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T-Mobile Finally Launches the iPhone, Starting at $14.99 Down With No Contract

Posted in iPhone, News on 26/03/2013 by J. Glenn Künzler

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T-Mobile has been the only major U.S. carrier unable to offer Apple’s iPhone for a long time now – and they’ve been anything but silent about their resentment over that fact. But today, T-Mobile’s day has finally come. As part of their “Uncarrier” event being held this morning in New York, the carrier announced that they will finally begin offering the iPhone for as little as $15 up front, in addition to a series of monthly payments.

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From the press release:

T-Mobile announced today that qualifying customers can get an iPhone 5 for $99.99 down, plus monthly payments. T-Mobile is the only major U.S. wireless company to offer iPhone 5 with no annual service contract plus unlimited talk, text and Web on a screaming-fast nationwide 4G network. And because there are no annual contracts, customers make the decision when to upgrade their devices — not the carrier. 

[...]Qualifying customers can get iPhone 4S through the Simple Choice Plan for $69.99 down and $20 per month for 24 months. iPhone 4 will be available for qualifying customers through the Simple Choice Plan for $14.99 down and $15 per month for 24 months. Financing is available on approval of credit online and in participating locations. iPhone 4S and iPhone 4 will be available in select markets. 

T-Mobile pricing tactic is part of their move to ditch traditional carrier contracts for mobile devices. Rather than offer a subsidized device with a 2-year contract, T-Mobile offers the device without any contractual obligation. Instead, they charge an up-front fee, and a series of monthly payments – $99 down and $20 per month for 24 months, in the case of the iPhone 5. That brings the actual cost of the iPhone 5 up to $579.

It’s an unusual tactic – and I can see both pros and cons. On the one hand, that same $20 per month would go towards your mobile contract with most providers – not so with T-Mobile. Instead, it’s an added fee, sort of like a modem rental from a cable internet provider. On the other hand, customers will actually own their iPhones free and clear, and won’t have to worry about switching carriers before a set contract period.

The carrier has also announced that they will offer a new service called HD Voice for improved iPhone 5 call quality – the first U.S. carrier to offer nationwide support for the service. Additionally, the lower overall prices of their smartphone plans, coupled with the fact that almost all of their plans include tethering, makes it seem like a very attractive option for many consumers.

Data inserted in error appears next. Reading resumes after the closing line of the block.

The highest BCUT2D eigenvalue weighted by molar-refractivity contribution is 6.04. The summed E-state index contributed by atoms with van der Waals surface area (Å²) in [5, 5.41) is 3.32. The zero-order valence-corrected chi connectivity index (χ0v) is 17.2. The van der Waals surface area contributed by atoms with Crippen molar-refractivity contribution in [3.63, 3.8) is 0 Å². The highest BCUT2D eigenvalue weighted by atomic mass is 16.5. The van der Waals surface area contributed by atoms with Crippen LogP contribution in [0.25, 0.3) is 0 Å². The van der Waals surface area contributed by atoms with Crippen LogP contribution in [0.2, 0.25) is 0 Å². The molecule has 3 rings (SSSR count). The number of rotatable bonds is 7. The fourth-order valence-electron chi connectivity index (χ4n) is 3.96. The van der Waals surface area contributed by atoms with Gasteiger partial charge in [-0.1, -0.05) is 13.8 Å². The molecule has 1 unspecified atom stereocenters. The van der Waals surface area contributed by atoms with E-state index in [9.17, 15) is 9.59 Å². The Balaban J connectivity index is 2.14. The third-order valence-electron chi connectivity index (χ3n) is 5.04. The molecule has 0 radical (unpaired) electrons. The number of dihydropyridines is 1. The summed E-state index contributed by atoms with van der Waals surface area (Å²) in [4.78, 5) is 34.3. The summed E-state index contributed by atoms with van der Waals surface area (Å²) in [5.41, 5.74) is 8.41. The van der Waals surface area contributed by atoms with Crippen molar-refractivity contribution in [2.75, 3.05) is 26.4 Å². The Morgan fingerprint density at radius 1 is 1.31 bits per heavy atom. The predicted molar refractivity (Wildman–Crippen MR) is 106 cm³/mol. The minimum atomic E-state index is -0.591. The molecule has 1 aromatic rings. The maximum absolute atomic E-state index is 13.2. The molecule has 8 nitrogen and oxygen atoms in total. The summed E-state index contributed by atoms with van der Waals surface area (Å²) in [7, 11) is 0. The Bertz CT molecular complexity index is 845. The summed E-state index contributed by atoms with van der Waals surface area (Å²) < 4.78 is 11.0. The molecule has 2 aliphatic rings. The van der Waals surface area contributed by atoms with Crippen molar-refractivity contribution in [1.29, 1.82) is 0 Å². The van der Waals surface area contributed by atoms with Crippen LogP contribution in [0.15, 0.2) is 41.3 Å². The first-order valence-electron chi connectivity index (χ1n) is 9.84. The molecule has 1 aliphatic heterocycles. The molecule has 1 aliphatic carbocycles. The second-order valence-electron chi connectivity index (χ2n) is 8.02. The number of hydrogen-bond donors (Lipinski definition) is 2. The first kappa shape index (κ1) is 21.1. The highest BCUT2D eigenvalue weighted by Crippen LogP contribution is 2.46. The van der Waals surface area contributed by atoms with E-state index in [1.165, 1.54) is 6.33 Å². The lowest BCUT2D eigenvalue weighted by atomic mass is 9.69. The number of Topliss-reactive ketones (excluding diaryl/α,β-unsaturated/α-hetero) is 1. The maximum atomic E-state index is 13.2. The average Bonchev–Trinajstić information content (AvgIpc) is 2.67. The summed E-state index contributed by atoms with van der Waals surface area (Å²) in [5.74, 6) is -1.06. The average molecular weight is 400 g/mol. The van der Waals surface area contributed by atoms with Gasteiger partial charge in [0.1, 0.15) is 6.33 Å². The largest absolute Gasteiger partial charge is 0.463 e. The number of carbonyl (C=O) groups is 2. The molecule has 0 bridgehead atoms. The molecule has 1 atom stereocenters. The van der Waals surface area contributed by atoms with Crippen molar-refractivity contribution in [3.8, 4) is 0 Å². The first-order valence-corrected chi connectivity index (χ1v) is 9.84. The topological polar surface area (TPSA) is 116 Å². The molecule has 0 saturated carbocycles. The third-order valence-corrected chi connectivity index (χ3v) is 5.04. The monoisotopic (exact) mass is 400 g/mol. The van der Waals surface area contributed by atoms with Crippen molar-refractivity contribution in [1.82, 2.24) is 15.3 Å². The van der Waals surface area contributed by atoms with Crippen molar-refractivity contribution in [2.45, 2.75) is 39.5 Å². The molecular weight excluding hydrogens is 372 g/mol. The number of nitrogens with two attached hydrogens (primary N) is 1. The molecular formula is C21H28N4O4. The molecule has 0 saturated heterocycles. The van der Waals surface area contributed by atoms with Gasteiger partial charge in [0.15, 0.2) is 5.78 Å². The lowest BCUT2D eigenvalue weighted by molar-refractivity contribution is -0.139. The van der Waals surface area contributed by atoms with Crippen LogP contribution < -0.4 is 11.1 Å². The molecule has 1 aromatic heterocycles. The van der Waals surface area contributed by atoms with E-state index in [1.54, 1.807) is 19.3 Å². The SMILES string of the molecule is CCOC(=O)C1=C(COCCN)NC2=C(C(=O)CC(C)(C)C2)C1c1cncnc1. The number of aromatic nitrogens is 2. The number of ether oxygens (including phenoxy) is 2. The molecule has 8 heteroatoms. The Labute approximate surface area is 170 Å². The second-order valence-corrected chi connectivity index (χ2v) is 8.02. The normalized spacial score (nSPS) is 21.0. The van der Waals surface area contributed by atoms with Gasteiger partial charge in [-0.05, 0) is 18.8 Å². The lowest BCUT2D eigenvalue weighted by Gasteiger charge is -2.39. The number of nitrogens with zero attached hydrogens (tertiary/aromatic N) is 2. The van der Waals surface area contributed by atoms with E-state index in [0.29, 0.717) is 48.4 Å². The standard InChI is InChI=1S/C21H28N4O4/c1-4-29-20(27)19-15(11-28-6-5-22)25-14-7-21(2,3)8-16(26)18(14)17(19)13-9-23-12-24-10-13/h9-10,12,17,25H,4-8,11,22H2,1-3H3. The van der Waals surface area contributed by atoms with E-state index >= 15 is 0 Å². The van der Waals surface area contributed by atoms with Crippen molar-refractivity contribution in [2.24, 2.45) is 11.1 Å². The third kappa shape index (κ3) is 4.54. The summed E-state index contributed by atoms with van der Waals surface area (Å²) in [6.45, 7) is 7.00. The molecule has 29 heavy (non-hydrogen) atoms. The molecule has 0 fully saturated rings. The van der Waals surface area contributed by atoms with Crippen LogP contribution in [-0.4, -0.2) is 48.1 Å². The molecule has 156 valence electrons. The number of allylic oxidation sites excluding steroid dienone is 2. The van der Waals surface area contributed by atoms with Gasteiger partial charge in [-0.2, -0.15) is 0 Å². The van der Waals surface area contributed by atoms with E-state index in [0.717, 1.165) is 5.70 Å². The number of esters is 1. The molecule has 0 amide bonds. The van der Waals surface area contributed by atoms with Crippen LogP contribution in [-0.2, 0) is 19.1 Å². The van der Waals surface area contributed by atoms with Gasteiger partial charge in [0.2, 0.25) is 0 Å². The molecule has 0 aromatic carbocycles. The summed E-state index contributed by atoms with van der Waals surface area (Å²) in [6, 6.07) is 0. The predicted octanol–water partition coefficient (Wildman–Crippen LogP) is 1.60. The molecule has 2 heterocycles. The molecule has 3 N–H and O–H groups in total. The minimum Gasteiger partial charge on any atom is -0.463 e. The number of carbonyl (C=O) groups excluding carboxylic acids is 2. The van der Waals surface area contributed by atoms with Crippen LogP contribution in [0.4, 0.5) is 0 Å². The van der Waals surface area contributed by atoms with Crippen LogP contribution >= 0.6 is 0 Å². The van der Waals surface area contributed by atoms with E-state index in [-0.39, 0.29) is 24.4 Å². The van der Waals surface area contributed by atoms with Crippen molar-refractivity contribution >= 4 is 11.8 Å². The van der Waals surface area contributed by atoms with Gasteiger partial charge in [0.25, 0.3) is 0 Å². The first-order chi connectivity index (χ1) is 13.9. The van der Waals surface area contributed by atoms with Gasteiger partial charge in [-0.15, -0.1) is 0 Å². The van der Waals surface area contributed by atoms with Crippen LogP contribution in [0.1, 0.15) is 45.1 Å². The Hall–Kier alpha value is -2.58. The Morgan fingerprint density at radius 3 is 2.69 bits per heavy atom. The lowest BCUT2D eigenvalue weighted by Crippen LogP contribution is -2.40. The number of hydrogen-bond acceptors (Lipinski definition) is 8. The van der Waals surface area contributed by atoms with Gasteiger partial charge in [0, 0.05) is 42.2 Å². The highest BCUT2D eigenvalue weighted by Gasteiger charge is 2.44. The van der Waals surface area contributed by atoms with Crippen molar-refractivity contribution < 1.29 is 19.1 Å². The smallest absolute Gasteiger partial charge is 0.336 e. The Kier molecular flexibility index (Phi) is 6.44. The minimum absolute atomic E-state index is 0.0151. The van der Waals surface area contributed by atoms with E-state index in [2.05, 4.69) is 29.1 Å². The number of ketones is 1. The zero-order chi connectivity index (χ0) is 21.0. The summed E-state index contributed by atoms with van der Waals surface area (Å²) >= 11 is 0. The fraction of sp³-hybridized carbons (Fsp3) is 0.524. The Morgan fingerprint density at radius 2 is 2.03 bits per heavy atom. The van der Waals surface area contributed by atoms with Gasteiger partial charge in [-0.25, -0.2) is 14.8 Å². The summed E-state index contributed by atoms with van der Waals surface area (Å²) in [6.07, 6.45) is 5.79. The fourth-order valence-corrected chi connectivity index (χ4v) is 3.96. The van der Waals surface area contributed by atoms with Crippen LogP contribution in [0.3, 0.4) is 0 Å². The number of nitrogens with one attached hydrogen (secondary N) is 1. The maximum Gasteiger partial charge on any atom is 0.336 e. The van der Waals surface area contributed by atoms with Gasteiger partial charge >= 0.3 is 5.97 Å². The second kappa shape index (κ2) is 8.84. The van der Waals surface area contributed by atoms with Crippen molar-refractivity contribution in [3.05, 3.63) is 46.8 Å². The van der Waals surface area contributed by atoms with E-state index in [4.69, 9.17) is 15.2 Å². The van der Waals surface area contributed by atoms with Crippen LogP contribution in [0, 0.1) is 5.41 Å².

As for the plan pricing: The company’s Simple Choice plan starts at $50 per month, which offers unlimited voice calling and texting, as well as 500MB of data. Additional data can be added at a cost of $10 for 2GB for each line on the plan. Unlimited data is available for an additional $20 per month for each line.

T-Mobile also offers one additional advantage over carriers like Sprint and Verizon - the ability to talk and use data simultaneously. T-Mobile’s iPhone pre-orders are set to officially go live on April 12. So, what do you think – are T-Mobile’s new contract-free plans enough to make you consider switching?



  • http://twitter.com/RoninM MRonin ⚜

    I see this not going the best in the world for T-Mobile if we do indeed get the 5s lunched shortly. There will be a lot of pissed off T-Mobile customers if that happens and they’ve already ponied up for the 5 or 4s.

  • http://twitter.com/lango6 Jack Langowski

    Did you really mean 500Gb (GB) of data on the Simple Choice plan? That seems awfully generous especially when the add-on 10GB is $10. I’m guessing it was actually 500MB.

Author

J. Glenn Künzler

Glenn is Managing Editor at MacTrast, and has been using a Mac since he bought his first MacBook Pro in 2006. Now he's up to his neck in Apple, and owns an old iBook, a 2012 iMac with an extra Thunderbolt display for good measure, a 4th-generation iPad, an iPad mini, 2 iPhones, and a Mac Mini that lives at the neighbor's house. He lives in a small town in Utah, enjoys bacon more than you can possibly imagine, and is severely addicted to pie.